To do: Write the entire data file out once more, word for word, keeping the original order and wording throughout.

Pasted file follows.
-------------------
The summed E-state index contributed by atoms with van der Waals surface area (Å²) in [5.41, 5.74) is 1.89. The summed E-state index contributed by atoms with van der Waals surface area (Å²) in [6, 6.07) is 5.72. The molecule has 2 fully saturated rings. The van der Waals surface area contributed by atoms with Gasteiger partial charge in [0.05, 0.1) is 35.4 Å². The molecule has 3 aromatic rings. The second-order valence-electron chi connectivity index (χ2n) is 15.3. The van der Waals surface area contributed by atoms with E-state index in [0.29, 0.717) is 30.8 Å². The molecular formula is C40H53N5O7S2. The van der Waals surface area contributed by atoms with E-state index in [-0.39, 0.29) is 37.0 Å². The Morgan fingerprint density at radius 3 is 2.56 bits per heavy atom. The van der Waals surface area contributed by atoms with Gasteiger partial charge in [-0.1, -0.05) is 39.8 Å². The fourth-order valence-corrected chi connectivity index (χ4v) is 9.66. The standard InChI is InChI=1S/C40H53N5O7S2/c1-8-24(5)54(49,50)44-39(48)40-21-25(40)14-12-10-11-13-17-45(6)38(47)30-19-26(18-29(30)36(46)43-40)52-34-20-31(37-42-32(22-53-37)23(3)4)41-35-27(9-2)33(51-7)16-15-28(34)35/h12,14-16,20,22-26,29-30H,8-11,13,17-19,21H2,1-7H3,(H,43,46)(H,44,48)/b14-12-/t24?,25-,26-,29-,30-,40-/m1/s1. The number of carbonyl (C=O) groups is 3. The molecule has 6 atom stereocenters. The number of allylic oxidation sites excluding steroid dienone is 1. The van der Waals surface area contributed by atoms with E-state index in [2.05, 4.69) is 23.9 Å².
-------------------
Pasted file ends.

The summed E-state index contributed by atoms with van der Waals surface area (Å²) in [5.41, 5.74) is 1.89. The summed E-state index contributed by atoms with van der Waals surface area (Å²) in [6, 6.07) is 5.72. The molecule has 2 fully saturated rings. The van der Waals surface area contributed by atoms with Gasteiger partial charge in [0.05, 0.1) is 35.4 Å². The molecule has 3 aromatic rings. The second-order valence-electron chi connectivity index (χ2n) is 15.3. The van der Waals surface area contributed by atoms with E-state index in [0.29, 0.717) is 30.8 Å². The molecular formula is C40H53N5O7S2. The van der Waals surface area contributed by atoms with E-state index in [-0.39, 0.29) is 37.0 Å². The Morgan fingerprint density at radius 3 is 2.56 bits per heavy atom. The van der Waals surface area contributed by atoms with Gasteiger partial charge in [-0.1, -0.05) is 39.8 Å². The fourth-order valence-corrected chi connectivity index (χ4v) is 9.66. The standard InChI is InChI=1S/C40H53N5O7S2/c1-8-24(5)54(49,50)44-39(48)40-21-25(40)14-12-10-11-13-17-45(6)38(47)30-19-26(18-29(30)36(46)43-40)52-34-20-31(37-42-32(22-53-37)23(3)4)41-35-27(9-2)33(51-7)16-15-28(34)35/h12,14-16,20,22-26,29-30H,8-11,13,17-19,21H2,1-7H3,(H,43,46)(H,44,48)/b14-12-/t24?,25-,26-,29-,30-,40-/m1/s1. The number of carbonyl (C=O) groups is 3. The molecule has 6 atom stereocenters. The number of allylic oxidation sites excluding steroid dienone is 1. The van der Waals surface area contributed by atoms with E-state index in [2.05, 4.69) is 23.9 Å².